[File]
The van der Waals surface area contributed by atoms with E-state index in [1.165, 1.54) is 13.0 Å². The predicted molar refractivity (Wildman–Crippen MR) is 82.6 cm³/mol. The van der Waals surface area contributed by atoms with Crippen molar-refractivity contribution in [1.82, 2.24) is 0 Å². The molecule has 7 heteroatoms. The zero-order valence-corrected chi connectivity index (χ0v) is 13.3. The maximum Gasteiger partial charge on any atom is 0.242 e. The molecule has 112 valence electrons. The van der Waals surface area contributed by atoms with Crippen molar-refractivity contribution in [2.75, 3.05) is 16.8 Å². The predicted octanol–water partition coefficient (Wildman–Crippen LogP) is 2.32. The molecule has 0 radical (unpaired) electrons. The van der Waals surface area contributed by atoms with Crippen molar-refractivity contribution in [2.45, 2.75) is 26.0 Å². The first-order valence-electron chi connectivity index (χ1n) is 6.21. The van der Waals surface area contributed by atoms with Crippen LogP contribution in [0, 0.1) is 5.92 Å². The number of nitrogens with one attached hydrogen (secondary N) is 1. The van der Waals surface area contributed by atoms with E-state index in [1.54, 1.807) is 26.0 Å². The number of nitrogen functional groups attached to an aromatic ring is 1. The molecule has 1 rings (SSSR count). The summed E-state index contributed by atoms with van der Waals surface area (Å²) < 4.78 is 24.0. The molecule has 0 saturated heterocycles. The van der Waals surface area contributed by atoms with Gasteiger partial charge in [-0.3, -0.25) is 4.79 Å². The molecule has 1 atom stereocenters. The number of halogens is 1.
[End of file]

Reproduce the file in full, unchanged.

The van der Waals surface area contributed by atoms with E-state index in [1.165, 1.54) is 13.0 Å². The predicted molar refractivity (Wildman–Crippen MR) is 82.6 cm³/mol. The van der Waals surface area contributed by atoms with Crippen molar-refractivity contribution in [1.82, 2.24) is 0 Å². The molecule has 7 heteroatoms. The zero-order valence-corrected chi connectivity index (χ0v) is 13.3. The maximum Gasteiger partial charge on any atom is 0.242 e. The molecule has 112 valence electrons. The van der Waals surface area contributed by atoms with Crippen molar-refractivity contribution in [2.75, 3.05) is 16.8 Å². The predicted octanol–water partition coefficient (Wildman–Crippen LogP) is 2.32. The molecule has 0 radical (unpaired) electrons. The van der Waals surface area contributed by atoms with Crippen molar-refractivity contribution in [2.45, 2.75) is 26.0 Å². The first-order valence-electron chi connectivity index (χ1n) is 6.21. The van der Waals surface area contributed by atoms with Crippen LogP contribution in [0, 0.1) is 5.92 Å². The number of nitrogens with one attached hydrogen (secondary N) is 1. The van der Waals surface area contributed by atoms with E-state index in [1.54, 1.807) is 26.0 Å². The number of nitrogen functional groups attached to an aromatic ring is 1. The molecule has 1 rings (SSSR count). The summed E-state index contributed by atoms with van der Waals surface area (Å²) < 4.78 is 24.0. The molecule has 0 saturated heterocycles. The van der Waals surface area contributed by atoms with Gasteiger partial charge in [-0.3, -0.25) is 4.79 Å². The molecule has 1 atom stereocenters. The number of halogens is 1.